One clever hacker suggested that they split the images in many parts and used tables to put them back together. The older hackers scratched their heads, “Tables? Where did they hear of them before?”. After some research they found that tables were sometimes used in research reports to show a grid of values. “Just put some images in those cells instead and it will look just like before”, explained the clever hacker. He continued, “… but that doesn’t make anything faster. To make the page faster we split it so that we can remove some parts. If there is a large block of blue somewhere we can remove that image and set a background-color on the cell instead!”. There was much rejoice and the hackers got to work. Many had problems dealing with splitting the images in the image programs, but after a couple of weeks of training they mastered it.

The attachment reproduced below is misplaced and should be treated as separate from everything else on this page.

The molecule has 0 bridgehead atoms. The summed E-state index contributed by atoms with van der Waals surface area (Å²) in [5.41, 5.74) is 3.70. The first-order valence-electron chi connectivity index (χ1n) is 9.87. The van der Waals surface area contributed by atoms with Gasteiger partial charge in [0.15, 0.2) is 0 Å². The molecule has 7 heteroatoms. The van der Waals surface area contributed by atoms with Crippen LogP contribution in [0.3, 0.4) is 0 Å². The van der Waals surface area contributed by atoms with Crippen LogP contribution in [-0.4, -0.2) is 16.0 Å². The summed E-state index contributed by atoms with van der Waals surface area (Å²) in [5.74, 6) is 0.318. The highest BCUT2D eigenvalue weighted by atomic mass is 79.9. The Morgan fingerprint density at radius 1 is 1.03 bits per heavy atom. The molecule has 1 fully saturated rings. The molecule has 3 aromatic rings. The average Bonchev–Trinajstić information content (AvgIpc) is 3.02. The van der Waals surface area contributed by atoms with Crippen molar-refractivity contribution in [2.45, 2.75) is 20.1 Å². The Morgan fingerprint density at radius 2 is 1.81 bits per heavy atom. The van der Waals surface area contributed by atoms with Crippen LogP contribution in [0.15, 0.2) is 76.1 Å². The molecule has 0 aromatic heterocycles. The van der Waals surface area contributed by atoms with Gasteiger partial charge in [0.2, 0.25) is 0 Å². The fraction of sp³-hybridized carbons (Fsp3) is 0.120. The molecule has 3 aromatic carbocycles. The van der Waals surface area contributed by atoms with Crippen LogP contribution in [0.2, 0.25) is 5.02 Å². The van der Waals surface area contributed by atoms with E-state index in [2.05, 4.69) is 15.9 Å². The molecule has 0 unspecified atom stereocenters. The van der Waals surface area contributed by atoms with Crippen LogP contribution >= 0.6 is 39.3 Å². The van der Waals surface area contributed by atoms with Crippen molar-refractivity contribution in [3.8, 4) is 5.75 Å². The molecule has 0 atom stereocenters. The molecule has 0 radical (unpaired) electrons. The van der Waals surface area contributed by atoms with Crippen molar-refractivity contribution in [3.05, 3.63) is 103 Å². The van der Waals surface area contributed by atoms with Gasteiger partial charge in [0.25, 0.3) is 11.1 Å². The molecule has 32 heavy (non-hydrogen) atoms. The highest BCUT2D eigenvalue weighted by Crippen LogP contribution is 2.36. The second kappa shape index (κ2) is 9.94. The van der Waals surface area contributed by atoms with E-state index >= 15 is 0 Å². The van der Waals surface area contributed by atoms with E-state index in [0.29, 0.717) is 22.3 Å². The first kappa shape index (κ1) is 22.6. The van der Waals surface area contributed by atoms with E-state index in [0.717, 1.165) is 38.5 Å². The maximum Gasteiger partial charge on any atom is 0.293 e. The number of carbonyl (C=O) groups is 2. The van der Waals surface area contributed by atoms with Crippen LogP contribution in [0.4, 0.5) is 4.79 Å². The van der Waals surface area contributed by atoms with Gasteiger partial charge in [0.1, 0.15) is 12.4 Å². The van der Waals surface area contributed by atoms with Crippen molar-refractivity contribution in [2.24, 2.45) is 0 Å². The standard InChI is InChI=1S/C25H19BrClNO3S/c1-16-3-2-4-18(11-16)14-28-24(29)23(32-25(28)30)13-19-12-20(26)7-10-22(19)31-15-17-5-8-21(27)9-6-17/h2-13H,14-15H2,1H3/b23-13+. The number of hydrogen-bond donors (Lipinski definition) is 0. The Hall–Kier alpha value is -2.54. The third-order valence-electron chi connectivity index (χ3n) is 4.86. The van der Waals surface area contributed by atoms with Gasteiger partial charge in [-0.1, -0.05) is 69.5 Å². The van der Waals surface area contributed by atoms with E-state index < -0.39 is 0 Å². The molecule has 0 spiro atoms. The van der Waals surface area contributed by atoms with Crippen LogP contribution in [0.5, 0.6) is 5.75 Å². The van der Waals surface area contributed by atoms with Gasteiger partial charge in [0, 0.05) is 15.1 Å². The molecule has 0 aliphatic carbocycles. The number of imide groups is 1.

The years passed by and the hackers got better and better at taming tables to do just want they wanted. Someone came with the idea of putting another table inside the first one. That made the code a little easier to maintain since they didn’t require the use of row- and colspan. Additionally that made it possible to add margins to your text, something that made the designers happy. Someone came with the clever suggestion that sometimes text can be removed from the image and written in the cell instead. This made the designers a bit annoyed since sometimes the customers got the wrong font but it wasn’t an issue big enough to start a fight over.

How to make a website, a hacker’s guide (version 2):

  1. Convert the designers images to JPG
  2. Slice the images so that the big one-colored areas can be replaced with a table cell
  3. See if any of the text can be removed from the image and set in a cell
  4. Link each individual image correctly or use an image-map.
  5. Make sure all links work
  6. Show the designers
  7. Show the customers

Hackers and standardists